Sue Suilla Daley sits in front of her computer in her apartment in Queens. She’s 18 and a senior at John Adams High School. Her 5-year-old godsister, McKenna, jumps around, cuddles with her and generally gets in the way.
Cooped up in the apartment, she’s trying to do her schoolwork, take care of her 82-year-old grandmother and McKenna, even as she worries about her mother, a health aide at Mount Sinai Hospital.
Melisa Cabascango, 17, shares one desktop computer with her four family members in their Brooklyn apartment.
“It’s difficult for us all to be on the online courses” when they take place at the same time, she said in a group online phone call last week. Students get marked absent if they aren’t online when expected.
Whitney Alexis, 25, lives in New Orleans and is seeing a heightened police presence there.
“Police cars are at every other exit waiting to enforce the curfew,” she said in the online call.
All three young women are stepping up to new responsibilities and challenges during the COVID-19 shutdown, but as young people of color they don’t feel what they’re doing is seen and valued.
They spoke in a call convened by the Funders Collaborative on Youth Organizing, a group of funders and youth organizations that stress the importance of youth voice and action as a tool for social change.
Daley is in the international baccalaureate program at John Adams. She’s been accepted at several colleges, but wants guidance on which one to choose. School is closed, however, and she finds it harder to communicate with her high school guidance counselor now that she can’t go talk to him in person.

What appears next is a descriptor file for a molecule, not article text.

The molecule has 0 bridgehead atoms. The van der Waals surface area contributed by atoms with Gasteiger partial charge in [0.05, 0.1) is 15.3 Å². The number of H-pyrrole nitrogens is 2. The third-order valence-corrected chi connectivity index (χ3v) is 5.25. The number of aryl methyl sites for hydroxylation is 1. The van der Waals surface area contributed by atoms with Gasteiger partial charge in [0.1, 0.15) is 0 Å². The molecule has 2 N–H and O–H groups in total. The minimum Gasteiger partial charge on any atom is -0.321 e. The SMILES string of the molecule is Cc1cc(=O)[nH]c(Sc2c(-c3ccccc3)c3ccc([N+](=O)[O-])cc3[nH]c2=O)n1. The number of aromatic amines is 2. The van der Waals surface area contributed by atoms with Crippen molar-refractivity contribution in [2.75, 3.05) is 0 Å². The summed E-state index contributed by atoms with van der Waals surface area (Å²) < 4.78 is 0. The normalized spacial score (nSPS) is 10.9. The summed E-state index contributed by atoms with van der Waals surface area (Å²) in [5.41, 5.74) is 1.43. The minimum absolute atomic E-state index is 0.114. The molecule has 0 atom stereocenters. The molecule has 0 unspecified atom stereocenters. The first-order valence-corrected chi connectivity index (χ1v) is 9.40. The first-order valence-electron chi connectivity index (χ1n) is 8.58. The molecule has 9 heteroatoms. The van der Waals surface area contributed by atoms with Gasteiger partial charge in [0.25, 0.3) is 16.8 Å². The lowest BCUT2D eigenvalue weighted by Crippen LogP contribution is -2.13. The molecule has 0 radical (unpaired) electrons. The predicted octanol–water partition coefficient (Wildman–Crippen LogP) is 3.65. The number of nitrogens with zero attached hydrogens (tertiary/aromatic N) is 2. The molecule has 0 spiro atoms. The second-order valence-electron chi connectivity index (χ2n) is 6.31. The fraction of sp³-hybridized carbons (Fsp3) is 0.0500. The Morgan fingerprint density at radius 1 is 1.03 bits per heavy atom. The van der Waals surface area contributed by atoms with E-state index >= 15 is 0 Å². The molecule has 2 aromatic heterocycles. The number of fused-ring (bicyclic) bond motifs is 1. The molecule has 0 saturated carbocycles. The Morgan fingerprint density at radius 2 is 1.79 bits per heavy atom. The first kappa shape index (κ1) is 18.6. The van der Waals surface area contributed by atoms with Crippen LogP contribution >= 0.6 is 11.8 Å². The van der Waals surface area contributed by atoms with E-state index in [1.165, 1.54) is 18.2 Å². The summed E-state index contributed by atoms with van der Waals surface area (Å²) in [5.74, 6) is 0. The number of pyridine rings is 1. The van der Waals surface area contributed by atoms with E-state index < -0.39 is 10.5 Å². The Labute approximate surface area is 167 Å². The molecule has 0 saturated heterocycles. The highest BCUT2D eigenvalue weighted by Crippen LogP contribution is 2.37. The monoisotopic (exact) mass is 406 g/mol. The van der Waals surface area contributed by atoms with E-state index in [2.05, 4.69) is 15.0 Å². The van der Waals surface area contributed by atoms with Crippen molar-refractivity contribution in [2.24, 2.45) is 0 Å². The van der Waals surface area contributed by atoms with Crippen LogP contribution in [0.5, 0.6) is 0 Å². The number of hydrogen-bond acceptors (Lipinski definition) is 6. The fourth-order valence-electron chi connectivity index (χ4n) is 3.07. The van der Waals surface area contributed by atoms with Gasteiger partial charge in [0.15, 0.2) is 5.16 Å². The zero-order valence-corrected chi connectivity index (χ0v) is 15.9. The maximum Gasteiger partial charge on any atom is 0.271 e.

Her mother gets up at 5 a.m. to get to her job at Mount Sinai.
“One of my biggest fears is her potentially contracting the virus and bringing it home.” Daley said in the call. Her mother wasn’t feeling well earlier this week.
McKenna’s mother is a home health aide working for a family in Manhattan, so McKenna stays with Daley. It’s tiring taking care of a child all day. She doesn’t have time to take care of herself,
“It’s just a very confusing time,” she said.
She mourns the fact that she won’t have a senior prom.
Cabascango said sharing one computer meant kids in her family sometimes had to use a phone to access online courses, which was difficult.
And her mother lost her job.
“I’m basically supporting my mother,” she said. In all the stress, she forgot to submit a class assignment.
Invisible or a problem
To Alexis, in New Orleans, the heightened police presence feels threatening.
“We’re even more policed [than usual]. It’s just a lot,” she said.
She said a lot of young people were employed in the tourist industry in New Orleans and have lost their jobs.
“Bourbon Street is completely shut down,” she said.
The three took part in the online call with others, including Logan Meza representing SOUL Sisters in Miami, which supports and mobilizes young women of color; and Christine Rodriguez of Make the Road New York, which seeks to empower immigrant and working-class communities. Cabascango is also with Make the Road New York.
They discussed how young people of color are seen in the media.
“A lot of young people are criminalized,” Alexis said. They’re either invisible or seen as a problem.
These young women are actively working to solve social problems and they want the world to know that.
Daley is a member of Girls for Gender Equity, a Brooklyn-based nonprofit that works for the physical, psychological, social and economic development of girls and women.
Alexis is with Rethink New Orleans, which supports youth of color in becoming leaders and rethinking the current education system.